Mosaic's Complete Ahmad Jamal Trio
But Mosaic Records’ new 9-CD boxed set, The Complete Ahmad Jamal Trio Argo Sessions, 1956-1962, has set me reeling. It’s a mind-changer.
I still have my reservations, which the collection has only confirmed. Some of the ballads are jejune beyond measure; he treats even a sex-soaked number like “You Go to My Head” as just another tasty, bouncy tune; one of the discs (#5), which features a backup of strings (lamentably fashionable in the day), is gagging.
And yet most of this music gives off such pleasure. Much of it comes from the tension between Jamal’s light touch and his rhythm section’s power: Israel Crosby’s firm but agile bass lines (the sides from the Spotlight Club in D.C., where he’s overmiked, provide the clearest case of how much he added to this music) and Vernel Fournier’s reeling polyrhythms. Fournier is the wonder. He doesn’t stray outside the drums’ traditional role of timekeeper, but he soars, swirls, and slam-dances within those confines with more verve and finesse than you might think possible. Imagine Tony Williams locked in a cage—and adapting to the bars most happily.
But it’s dishonest to underplay Jamal’s role. First, he picked these guys and kept them on for nearly a decade; he clearly had a vision of the ensemble sound. But second, he’s doing some amazing things himself. Miles Davis famously wrote of Jamal, “He knocked me out with his concept of space, his lightness of touch, his understatement and the way he phrased notes and chords and passages.” I like where Miles took this inspiration more than I like the source; but listening to all this music in one box, I appreciate what Jamal was doing much more than before.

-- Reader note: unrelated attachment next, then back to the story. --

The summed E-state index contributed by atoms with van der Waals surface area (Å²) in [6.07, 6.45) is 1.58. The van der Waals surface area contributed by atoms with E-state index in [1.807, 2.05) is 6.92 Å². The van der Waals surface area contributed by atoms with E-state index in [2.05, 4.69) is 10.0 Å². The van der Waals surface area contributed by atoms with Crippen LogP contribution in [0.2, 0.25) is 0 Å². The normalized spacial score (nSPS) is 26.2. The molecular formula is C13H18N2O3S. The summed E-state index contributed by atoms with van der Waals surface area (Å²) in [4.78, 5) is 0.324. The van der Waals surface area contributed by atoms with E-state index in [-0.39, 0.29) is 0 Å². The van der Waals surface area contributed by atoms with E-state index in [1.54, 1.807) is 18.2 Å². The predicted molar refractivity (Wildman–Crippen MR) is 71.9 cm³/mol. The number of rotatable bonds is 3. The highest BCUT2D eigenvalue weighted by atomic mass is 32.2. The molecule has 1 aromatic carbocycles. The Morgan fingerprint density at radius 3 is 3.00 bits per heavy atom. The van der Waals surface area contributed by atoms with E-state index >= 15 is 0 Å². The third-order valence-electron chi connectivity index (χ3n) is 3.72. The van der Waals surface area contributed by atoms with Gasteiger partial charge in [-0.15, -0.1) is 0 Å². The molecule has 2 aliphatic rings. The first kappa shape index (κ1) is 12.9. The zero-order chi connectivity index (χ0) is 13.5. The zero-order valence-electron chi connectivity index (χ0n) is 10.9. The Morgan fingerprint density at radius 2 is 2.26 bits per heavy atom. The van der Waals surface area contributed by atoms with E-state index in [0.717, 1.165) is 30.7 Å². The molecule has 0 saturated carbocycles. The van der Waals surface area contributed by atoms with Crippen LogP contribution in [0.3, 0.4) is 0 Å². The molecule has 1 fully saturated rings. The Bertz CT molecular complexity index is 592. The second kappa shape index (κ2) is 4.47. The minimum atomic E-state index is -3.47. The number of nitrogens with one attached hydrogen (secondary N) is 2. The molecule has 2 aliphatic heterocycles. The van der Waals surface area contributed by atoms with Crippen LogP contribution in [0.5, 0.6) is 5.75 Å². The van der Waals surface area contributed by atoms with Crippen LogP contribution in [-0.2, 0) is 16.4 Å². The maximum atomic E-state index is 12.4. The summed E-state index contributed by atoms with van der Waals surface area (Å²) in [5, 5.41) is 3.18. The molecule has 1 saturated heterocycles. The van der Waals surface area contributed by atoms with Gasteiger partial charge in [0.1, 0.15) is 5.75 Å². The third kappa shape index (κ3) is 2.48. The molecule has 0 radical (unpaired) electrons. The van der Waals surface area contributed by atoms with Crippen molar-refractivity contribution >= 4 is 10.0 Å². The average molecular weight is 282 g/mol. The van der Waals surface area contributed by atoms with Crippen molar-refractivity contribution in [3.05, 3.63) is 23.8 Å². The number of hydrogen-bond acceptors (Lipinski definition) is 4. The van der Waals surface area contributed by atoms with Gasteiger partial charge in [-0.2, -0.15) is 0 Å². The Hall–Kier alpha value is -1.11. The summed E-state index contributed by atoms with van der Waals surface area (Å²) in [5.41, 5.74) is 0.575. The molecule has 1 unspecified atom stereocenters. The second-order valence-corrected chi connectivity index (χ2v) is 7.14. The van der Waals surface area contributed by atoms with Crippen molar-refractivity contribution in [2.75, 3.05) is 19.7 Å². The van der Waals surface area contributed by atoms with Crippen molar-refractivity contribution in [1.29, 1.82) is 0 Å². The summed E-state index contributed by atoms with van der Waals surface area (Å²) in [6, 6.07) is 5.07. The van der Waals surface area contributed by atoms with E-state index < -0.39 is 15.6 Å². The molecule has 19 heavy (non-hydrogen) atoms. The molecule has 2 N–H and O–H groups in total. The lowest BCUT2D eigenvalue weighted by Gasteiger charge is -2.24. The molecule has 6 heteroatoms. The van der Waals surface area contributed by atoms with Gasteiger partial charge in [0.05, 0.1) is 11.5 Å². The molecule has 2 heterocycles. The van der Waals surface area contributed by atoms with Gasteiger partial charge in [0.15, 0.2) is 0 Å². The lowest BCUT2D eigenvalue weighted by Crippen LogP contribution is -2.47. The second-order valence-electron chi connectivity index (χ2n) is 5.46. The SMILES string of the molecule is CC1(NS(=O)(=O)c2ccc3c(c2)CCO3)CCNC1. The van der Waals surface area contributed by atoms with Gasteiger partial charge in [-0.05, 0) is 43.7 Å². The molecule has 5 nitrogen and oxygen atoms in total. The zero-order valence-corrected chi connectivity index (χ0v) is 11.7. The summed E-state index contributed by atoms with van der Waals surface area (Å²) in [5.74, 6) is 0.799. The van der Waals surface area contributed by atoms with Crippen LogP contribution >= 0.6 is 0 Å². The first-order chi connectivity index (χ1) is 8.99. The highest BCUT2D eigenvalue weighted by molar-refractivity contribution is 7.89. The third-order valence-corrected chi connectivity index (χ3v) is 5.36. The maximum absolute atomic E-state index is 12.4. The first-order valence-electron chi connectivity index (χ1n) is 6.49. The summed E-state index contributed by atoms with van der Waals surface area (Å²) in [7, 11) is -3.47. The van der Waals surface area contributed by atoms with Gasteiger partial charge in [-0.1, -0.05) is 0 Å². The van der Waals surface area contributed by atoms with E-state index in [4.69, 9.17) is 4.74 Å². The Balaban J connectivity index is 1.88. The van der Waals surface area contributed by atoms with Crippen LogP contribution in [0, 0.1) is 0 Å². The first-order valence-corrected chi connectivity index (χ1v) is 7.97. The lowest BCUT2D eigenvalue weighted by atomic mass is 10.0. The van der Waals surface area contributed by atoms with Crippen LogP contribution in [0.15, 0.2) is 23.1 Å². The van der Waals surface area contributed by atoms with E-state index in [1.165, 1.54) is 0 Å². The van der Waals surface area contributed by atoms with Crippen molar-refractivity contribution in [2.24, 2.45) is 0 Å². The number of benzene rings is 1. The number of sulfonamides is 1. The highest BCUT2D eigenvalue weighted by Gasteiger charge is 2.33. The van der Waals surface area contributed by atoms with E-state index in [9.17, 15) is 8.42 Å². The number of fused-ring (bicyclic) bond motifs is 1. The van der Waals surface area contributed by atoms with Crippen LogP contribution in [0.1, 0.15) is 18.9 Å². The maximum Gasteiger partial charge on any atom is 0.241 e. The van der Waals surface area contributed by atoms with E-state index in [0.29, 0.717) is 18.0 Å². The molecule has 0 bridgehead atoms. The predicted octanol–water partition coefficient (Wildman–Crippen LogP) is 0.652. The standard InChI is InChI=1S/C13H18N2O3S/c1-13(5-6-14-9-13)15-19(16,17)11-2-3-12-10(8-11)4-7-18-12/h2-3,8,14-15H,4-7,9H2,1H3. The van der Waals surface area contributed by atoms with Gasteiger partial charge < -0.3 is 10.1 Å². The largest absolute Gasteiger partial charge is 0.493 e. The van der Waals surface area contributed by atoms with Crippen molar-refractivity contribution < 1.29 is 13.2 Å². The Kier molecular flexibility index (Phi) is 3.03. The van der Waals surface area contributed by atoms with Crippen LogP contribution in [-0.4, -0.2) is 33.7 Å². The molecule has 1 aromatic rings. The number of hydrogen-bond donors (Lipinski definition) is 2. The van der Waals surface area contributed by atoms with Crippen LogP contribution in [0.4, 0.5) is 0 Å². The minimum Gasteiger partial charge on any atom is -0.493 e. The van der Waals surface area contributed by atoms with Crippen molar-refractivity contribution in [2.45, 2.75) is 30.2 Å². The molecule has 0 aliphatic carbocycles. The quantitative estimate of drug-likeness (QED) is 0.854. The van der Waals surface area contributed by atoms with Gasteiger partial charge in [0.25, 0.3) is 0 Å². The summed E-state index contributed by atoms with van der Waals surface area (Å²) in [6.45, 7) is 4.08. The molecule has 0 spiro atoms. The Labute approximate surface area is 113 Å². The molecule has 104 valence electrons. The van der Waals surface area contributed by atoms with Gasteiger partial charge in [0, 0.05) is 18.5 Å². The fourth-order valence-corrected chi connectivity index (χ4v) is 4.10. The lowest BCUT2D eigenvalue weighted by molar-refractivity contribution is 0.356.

The 1958 sets at the Pershing Lounge in Chicago were the ones that made Jamal famous. (The album, with its quasi-bossa covers of “Poinciana,” “But Not for Me,” and “The Surrey with the Fringe on Top,” sold a half-million copies in its first week and stayed in the Top 10 pop charts for over a year.)
But the revelation in this box, to me, comes with the 1962 sessions at the Blackhawk, which show a more dynamically adventurous, even boisterous side of Jamal’s playing—with no backpedaling from his lyricism. If I’d listened to this album years ago, I wouldn’t have been so surprised by some of Jamal’s later albums, especially The Essence, Volume 1 (1996) and In Search of Momentum (2003); I wouldn’t have seen them as departures.
The sound quality is uneven but generally quite good, especially the sets recorded in a Chicago studio.